Directed by: Jon Favreau
Cast: Robert Downey Jr, Gwyneth Paltrow, Don Cheadle, Scarlett Johansson, Sam Rockwell, Mickey Rourke, Samuel L Jackson
While the original Iron Man movie is situated in the giddy heights of this poll (we won’t say exactly where yet in case you’re browsing through in order) its sequel doesn’t even make the top 40. Was it really that bad? Possibly not, but there was a complacent feel the film, and complacency, it seems, breeds contempt.
Second instalments are traditionally where superhero franchises go supernova, so Iron Man 2’s inability to build on its enjoyable predecessor is a disappointment. There are too few new ideas no real changes of gear or direction, and little significant development of an intriguing lead character – if Don Cheadle hadn’t replaced Terrence Howard as Stark’s mate Rhodey, you’d almost feel like the cameras had just been left running after the first movie, such is the “if it ain’t broke, don’t fix it” approach of the production.
Despite a rollicking opening half hour, the movie is unable to deliver on the promise of its set-up. Maybe it’s big screen superhero fatigue, but the whole flying high/crisis of confidence/redemption plot arc feels rather 2004. Though Stark’s having to contend with both his malfunctioning body and some destructive character traits – there are nods to the “Demon In A Bottle” alcoholism story arc from the comics – there’s little in the way of adventurous storytelling here.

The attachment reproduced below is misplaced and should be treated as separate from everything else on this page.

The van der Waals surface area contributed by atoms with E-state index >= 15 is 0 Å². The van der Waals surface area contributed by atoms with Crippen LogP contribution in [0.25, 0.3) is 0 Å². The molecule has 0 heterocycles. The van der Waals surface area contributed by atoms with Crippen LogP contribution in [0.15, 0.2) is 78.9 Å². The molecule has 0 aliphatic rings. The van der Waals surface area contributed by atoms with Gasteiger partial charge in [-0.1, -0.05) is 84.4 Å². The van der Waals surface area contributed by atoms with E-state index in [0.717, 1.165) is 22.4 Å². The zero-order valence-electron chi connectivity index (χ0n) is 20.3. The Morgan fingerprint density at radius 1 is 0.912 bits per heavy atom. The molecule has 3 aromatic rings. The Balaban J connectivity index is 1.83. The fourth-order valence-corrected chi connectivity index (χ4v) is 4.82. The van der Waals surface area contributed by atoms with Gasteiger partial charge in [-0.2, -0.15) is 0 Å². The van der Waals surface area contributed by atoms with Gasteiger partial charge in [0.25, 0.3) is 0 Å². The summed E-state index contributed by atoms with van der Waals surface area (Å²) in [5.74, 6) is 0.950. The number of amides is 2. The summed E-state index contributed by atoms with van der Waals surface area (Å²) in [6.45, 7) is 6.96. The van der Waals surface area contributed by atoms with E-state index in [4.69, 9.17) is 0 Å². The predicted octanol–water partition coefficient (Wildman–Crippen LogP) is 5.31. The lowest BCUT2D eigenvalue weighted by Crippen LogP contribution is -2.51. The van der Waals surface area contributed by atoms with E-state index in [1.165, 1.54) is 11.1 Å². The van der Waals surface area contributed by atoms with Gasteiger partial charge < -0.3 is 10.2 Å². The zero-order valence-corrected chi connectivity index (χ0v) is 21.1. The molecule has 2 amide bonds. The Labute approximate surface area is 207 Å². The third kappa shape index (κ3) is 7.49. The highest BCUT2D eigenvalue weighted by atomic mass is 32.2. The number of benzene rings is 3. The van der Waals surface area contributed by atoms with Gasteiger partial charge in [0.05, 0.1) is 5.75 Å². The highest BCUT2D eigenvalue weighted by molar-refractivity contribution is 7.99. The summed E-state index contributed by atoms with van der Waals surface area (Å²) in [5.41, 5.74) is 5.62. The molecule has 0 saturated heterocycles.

Luckily, screenwriter Justin Theroux is much more adept at writing gags than he is at story structure. Iron Man 2’s dialogue is so packed with zingers that many scenes feel like they’re built entirely from witty one-liners. They’re a gift for the fantastically charismatic Downey, who continually bats the dialogue out of the park in a role he was clearly destined to play. His Stark continues to be a wonderful creation, a cocky, selfish, slightly immoral bastard you can’t help loving – even when he’s spending the middle act moping around and feeling sorry for himself.